Took a quick stroll down Dollymount strand on the last day of the recent sunny stretch. Some kitesurfers made some great photo ops, and a reason to use my 70-300 zoom lens.
I’m using the new Flickr’s storage space to upload some of my photos from my hard drives. Having lost a lot of photos in the great hard drive crash of 2009, the more places they exist in the cloud the better.
Today’s uploads come from the Ireland v Poland football friendly at the Aviva in February. I was very ill-equipped for the job, with a lightweight tripod, D80, and a simple 18-135mm kit zoom. The end results needed a lot of sharpening.
I’ve since bought a much nicer 70-300 VRII, which performs much better. Still, here’s what I got on the night.
I’m exceptionally late to the game on this, but last week i bought an iPad. And it’s not the operating system or the size and form factor that impresses me the most: it’s the screen technology.
The advancements in displays keep coming year on year, to the extent that monitors have become a disposable technology. Things have been moving that way since the launch of the iMac in 1998, which rolled its monitor directly into the computer: meaning that upgrading the hardware meant binning the screen.
I tend to invest heavily in the technology I use most: a good keyboard and comfortable mouse are things I’m happy to spend money on – even my own money to beef up work computers. But monitors don’t fall into that mental category.
This is nonsense, of course, because if there’s any piece of technology we use most often, it’s our displays. But at work I use a 4:3 ratio standard monitor that, thanks to a damaged input, has a slight flicker. At home, I use a 32-inch high definition television as a screen, but I’ve come to realise this is far from ideal: the resolution is stretched out over a greater area, giving me less clarity.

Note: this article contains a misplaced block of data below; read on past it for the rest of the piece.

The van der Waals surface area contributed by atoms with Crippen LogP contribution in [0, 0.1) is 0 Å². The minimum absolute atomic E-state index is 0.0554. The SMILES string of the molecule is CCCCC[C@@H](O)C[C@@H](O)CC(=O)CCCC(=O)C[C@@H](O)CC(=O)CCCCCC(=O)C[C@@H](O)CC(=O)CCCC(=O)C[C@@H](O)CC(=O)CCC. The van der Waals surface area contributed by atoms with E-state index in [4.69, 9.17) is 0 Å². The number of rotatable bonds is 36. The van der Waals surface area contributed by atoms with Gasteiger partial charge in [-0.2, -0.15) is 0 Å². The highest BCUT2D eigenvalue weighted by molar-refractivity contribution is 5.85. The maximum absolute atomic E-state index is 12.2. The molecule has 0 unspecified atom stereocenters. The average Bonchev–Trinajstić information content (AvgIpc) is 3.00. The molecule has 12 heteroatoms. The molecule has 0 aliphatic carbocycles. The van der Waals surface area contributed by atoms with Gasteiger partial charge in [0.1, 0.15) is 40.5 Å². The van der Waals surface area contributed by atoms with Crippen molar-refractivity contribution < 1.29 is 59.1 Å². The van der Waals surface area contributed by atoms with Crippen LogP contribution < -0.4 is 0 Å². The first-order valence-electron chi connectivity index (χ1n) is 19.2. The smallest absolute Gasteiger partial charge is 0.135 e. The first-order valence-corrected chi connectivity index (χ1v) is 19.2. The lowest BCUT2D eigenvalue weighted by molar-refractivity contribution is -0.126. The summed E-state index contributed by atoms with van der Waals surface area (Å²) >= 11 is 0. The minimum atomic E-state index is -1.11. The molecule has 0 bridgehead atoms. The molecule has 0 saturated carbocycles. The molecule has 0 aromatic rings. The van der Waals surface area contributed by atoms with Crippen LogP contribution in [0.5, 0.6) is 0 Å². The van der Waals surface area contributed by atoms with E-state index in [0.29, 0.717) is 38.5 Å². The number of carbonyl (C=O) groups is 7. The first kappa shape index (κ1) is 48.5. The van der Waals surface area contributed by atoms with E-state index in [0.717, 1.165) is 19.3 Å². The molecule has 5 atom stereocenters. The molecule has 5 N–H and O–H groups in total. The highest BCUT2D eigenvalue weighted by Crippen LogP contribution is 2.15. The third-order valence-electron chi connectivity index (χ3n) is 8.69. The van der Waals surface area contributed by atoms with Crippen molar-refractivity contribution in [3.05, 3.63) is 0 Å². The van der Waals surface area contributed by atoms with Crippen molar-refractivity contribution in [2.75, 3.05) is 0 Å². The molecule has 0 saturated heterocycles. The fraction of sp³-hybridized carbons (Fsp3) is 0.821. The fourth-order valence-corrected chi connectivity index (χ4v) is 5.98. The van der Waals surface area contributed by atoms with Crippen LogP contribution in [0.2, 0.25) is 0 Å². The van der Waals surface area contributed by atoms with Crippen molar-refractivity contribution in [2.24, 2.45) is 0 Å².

The iPad has really hammered this point home for me. Most of the displays I use in my day-to-day life are causes of slight eye strain. Now, I find myself using the iPad, propped up on its stand, for every task possible. It’s the most pleasant experience available, despite being a little extra labour with the input devices.
Most of the displays we use are effectively out of date. Of course, powering ever-increasing resolutions needs more powerful graphics cards, and my 32-inch screen would be ludicrously expensive.
Nonetheless, consider this: in a few years, we may all be toting ultra-high pixel densities on our screens. And once prices come down, it’ll be worth it.
Update: Yes, it’s the Independent.
There have been some really interesting adverts popping up around Dublin – two starkly contrasting images with the simple tagline ‘we are defined by the choices we make.’